Again, there is good work here, and perhaps the e-book will convince readers of the potential of this series…

Dave Bishop April 19, 2012 at 9:59 am

I suppose that after a lifetime of reading F & SF I’m used to suspending my disbelief and was quite happy with the fact that the book was Fantasy and not SF. I think I ‘got’ Aiah and Constantine’s world straight-away.

But what was really interesting was the stuff about the uses and abuses of power (plasm) and the political consequences of such uses and abuses. I loved the contrast between the fantastical (but ‘gritty’) setting and the ‘real world’ feel of the politics.

The other thing that I liked was the characters: highly focussed and determined to achieve their goals to the point of recklessness. Such characters feature in much of your work. Are they influenced in any way by your interest in martial arts?

Shandra April 19, 2012 at 3:00 pm

Metropolitan always read as steampunk for me, or maybe ‘gaslight fantasy’ would be closer…it pulls some of the same strings in my head as the webcomic Girl Genius.

Off topic but I’ve been wondering for years if you’d ever considered adapting Hardwired to graphic novel format? The visuals and the characters are so vivid, it already has the feel of one. Lots of detail for an artist to work with, and it’s aged well with the technological changes of the past 20 years. Still feels believably five minutes (or 80 years) into the future given our current social and political issues.

DensityDuck April 19, 2012 at 3:03 pm

Like Ralf said, the problem with thinking of it as a fantasy is that you’re describing everything like it was rational; like we know how to use this stuff.

Actually, you could probably draw some parallels between plasm and the modern financial market. Sure, it obeys rules, and you can kind of tell who has lots of it and who doesn’t have much, and who’s good at using it and who isn’t, and it seems like it’s self-reinforcing. But…how it actually does what it does is a total mystery.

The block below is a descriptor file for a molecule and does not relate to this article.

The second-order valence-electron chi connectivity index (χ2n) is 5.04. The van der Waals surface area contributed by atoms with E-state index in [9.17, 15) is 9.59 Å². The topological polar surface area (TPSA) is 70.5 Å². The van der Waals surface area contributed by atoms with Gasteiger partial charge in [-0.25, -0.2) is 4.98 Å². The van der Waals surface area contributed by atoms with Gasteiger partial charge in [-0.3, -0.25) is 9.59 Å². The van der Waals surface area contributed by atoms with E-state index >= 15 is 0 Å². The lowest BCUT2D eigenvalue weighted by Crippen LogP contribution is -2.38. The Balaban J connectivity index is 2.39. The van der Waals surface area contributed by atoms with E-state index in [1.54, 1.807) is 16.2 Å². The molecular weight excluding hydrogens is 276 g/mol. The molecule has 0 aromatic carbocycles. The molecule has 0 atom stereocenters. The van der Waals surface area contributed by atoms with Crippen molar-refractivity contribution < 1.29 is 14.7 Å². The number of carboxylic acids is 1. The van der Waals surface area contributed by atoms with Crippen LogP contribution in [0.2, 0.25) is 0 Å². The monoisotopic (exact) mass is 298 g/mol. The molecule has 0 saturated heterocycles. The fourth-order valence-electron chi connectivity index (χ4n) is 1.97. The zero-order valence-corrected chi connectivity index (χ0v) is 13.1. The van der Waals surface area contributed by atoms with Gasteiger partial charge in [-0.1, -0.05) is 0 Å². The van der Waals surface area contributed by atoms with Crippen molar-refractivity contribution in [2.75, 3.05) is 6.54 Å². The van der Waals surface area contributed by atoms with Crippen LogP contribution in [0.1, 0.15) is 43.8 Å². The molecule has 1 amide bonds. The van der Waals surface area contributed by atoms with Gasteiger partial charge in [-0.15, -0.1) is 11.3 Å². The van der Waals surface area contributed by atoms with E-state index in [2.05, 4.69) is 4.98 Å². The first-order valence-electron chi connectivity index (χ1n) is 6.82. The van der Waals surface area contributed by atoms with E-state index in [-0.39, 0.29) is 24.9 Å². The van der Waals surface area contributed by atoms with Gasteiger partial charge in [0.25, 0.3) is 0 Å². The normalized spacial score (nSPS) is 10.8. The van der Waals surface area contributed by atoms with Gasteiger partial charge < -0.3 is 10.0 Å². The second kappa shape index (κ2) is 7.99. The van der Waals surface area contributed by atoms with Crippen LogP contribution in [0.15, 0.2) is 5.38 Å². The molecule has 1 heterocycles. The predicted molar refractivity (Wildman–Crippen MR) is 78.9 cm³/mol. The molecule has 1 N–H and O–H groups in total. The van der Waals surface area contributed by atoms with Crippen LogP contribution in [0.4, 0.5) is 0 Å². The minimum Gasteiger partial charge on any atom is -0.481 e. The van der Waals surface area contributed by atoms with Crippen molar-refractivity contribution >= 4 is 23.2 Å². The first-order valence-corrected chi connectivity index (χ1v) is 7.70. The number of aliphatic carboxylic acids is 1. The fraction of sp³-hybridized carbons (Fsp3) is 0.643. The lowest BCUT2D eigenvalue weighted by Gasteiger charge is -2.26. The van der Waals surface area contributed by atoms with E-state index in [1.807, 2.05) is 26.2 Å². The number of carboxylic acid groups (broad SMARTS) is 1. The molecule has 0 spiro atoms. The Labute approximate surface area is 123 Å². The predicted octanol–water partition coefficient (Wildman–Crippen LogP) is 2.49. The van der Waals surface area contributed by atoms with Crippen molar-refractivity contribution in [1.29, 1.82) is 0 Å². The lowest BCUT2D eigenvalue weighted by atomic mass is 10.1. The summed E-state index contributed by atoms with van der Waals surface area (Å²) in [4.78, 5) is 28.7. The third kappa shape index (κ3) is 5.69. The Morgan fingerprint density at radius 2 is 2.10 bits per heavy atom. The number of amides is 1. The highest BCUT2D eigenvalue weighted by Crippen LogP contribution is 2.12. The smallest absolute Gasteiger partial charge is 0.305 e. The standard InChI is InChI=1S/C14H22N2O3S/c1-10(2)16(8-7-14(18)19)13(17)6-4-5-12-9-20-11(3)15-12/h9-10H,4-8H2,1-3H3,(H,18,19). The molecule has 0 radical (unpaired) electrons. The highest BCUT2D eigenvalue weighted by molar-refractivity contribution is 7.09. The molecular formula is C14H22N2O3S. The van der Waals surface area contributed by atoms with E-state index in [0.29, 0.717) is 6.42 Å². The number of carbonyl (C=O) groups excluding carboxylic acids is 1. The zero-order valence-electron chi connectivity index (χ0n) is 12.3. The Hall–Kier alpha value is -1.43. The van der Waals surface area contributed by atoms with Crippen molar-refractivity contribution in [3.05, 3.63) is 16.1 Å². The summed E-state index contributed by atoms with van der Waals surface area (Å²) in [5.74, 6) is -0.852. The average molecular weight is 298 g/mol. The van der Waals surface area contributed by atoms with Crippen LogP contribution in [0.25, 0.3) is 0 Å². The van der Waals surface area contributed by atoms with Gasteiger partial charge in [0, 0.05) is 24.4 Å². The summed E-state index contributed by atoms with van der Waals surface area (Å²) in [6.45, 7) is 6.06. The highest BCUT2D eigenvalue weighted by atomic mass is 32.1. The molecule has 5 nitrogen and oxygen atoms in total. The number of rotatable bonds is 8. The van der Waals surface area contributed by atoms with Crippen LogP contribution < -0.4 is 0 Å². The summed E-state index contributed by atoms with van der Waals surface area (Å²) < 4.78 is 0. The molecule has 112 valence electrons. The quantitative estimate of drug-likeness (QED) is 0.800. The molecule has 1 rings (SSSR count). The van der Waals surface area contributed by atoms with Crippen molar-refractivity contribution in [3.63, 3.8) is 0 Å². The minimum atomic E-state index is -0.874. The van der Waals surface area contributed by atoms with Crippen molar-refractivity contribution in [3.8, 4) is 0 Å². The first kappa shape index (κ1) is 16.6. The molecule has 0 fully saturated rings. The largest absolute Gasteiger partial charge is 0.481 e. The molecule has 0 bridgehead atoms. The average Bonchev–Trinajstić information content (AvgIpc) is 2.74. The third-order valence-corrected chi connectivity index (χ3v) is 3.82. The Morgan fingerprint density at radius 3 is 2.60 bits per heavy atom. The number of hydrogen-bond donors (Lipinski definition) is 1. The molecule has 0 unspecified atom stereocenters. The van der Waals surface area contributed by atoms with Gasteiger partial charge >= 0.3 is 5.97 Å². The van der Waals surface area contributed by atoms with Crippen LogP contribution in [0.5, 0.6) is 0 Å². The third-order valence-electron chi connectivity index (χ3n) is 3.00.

“What bothered me about Metropolitan was, I wanted a world map.”

Take Manhattan. Copy-and-paste eleven-point-three billion times. There’s your map.


I like the amount of work you did in making things different. Particularly the idea that “paper” would actually be sheets of plastic, or that everything would run on hydrogen (because all the petroleum had been used long ago), or that diesel fuel would be literally magical (as in, created by magic transmutation.) Or the idea that environmental destruction would have become a myth of human wars with trees and dolphins. I did kind of wonder why the days were still called “Monday” and such, though.

Ken Houghton April 19, 2012 at 3:30 pm

As I said previously, much of the “problem” with seeing Metropolitan as F instead of SF is that the cover was organized. Everything in the universe was organized. It looked more like the world of Blade Runner (the movie) than fantasy. It reads like rational beings all with identifiably-similar world views.

The problems are Arthur Clarke and Larry Niven. It reads like a “sufficiently advanced technology”; to go back to video, it’s the world of the Archons (ST:TOS, to be redundant), not the world of Shore Leave.

The Magic Goes Away. And people know it. And the mages cannot, er, magically create more–resources are processed and scarce.

It’s not The Diamond Age, a contemporaneous novel which is identifiable as fantasy because everyone has anything they want; it’s a world of restrictions, scarcities, and–as a result of that–power and control relationships. So when a government functionary and a plutocrat combine, we recognize trahison des clercs melding with noblesse oblige–the first a reality that we see on a regular basis if we pay attention, the second echoic of our Carnegie libraries and noted by our Foundations with names such as Ford and Gates.

It looks real, in the manner of Niven and the tradition of Clarke. It’s not our society, but it is our people.

Lektu April 19, 2012 at 4:08 pm

First of all, I *love* the book. Best one by you that I’ve read (about a dozen or so).

As for the Shield, I think you painted yourself into that corner. If you hadn’t mentioned it, nobody would have really cared about extra-planetary issues (a few readers would’ve wondered, perhaps, but that’s all). The moment you put that mysterious Shield there, people were bound to wonder about it and think of it as a clue, a Chekhov’s gun. It creates unnecessary tension that is never resolved.